Thomas and Edith settle into his spooky family manse of Allerdale Hall, a decaying wonder that is the real star of the film, along with the third-wheel company of Thomas's wickedly weird sister Lucille (Jessica Chastain). While del Toro provides ants devouring butterflies, terrifying apparitions lounging in bathtubs, blood-red clay flowing from the floor and walls, and Edwardian muttonchops aplenty, there's a problem in tackling a genre tale like this. Gothic drama predates and even transcends film, and its conventions don't leave much room for characters to break out, even with all the dramatic, visceral action in the third act. As always, it's a breathtaking visual wonder in all the best and darkest ways. And it all just made me wish again that del Toro could raise the cash to make his thwarted adaptation of H.P. Lovecraft's At The Mountains of Madness. R. 119m. BROADWAY, MILL CREEK.
— David Jervis
For showtimes, see the Journal's listings at www.northcoastjournal.com or call: Broadway Cinema 443-3456; Fortuna Theatre 725-2121; Mill Creek Cinema 839-3456; Minor Theatre 822-3456; Richards' Goat Miniplex 630-5000.
JEM AND THE HOLOGRAMS. Tween pop-star movie based on a second-string Barbie toy with a robot. Seriously. PG. 118m. BROADWAY, FORTUNA, MILL CREEK.
THE LAST WITCH HUNTER. Vin Diesel and recovering hobbit Elijah Wood battle baddies in a dream dimension. PG13. 106m. BROADWAY, FORTUNA, MILL CREEK.
PARANORMAL ACTIVITY: THE GHOST DIMENSION. Spirit photography, handheld cameras and found footage. You know the drill. R. 88m. BROADWAY, FORTUNA, MILL CREEK.
ROCK THE KASBAH. Bill Murray as a washed-up rock manager trying to get a young singer onto a kind of Afghani Idol. R. 106m. BROADWAY.
STEVE JOBS. Michael Fassbender pulls on a turtleneck for this Apple CEO biopic. R. 122m. BROADWAY.
DIGGING FOR FIRE. Engaging comedy about married 30-somethings (Jack Johnson and Rosemarie DeWitt) on wild goose chases. R. 96m. RICHARDS' GOAT MINIPLEX.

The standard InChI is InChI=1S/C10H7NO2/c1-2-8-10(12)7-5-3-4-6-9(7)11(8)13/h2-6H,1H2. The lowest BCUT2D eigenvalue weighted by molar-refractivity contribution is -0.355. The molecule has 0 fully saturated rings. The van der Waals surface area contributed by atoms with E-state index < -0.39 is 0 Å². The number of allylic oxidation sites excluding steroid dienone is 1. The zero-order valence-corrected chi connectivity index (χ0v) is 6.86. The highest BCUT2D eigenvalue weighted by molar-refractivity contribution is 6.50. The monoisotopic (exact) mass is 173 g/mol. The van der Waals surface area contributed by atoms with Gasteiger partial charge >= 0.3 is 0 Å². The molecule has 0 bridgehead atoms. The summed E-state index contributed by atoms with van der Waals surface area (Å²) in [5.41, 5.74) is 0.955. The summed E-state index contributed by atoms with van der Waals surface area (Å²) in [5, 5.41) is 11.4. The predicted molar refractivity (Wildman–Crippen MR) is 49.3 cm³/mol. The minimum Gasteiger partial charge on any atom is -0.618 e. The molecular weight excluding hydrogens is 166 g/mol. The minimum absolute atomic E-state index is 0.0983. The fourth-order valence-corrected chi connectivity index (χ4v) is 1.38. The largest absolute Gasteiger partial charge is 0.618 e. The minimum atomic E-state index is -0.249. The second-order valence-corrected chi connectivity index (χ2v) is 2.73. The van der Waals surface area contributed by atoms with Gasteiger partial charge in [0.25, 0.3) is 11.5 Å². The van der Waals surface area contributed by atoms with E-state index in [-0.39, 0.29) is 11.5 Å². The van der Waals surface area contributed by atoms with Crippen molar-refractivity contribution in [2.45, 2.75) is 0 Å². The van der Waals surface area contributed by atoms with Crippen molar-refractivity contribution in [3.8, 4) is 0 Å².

GOOSEBUMPS. Jack Black plays author R.L. Stein, who's trying to return his fictional creations to their books. PG. 103m. BROADWAY, MILL CREEK, FORTUNA.
HOTEL TRANSYLVANIA 2. Adam Sandler voices a grandpa hanging onto his blended vampire-human family in this animated sequel. PG. 90m. BROADWAY, MILL CREEK.
THE INTERN. Robert DeNiro plays a retiree with an internship at an online fashion company. With Anne Hathaway as his boss. PG13. 121m. BROADWAY, MILL CREEK.
THE MARTIAN. Ridley Scott directs Matt Damon as a stranded astronaut in a compelling, exciting and beautiful space drama. PG13. 141m. BROADWAY, FORTUNA, MILL CREEK, MINOR.
PAN. Peter's backstory and first trip to Neverland with pirates, fairies and floating galleons. Starring swashbuckling Hugh Jackman. R. 121m. BROADWAY.
SICARIO. Director Denis Villeneuve's intense, well-acted and masterfully shot drama about an FBI agent tumbling down the rabbit hole of the US/Mexico drug wars. Starring Emily Blunt and Benicio Del Toro. R. 121m. BROADWAY, MINOR.
A WALK IN THE WOODS. Robert Redford and Nick Nolte play old friends testing their knees and their bond by hiking the Appalachian Trail. R. 104m. MINOR.
WOODLAWN. Caleb Castille stars as a black football player on a newly integrated Alabama high school team in the 1970s. PG. 123m. BROADWAY.
— Jennifer Fumiko Cahill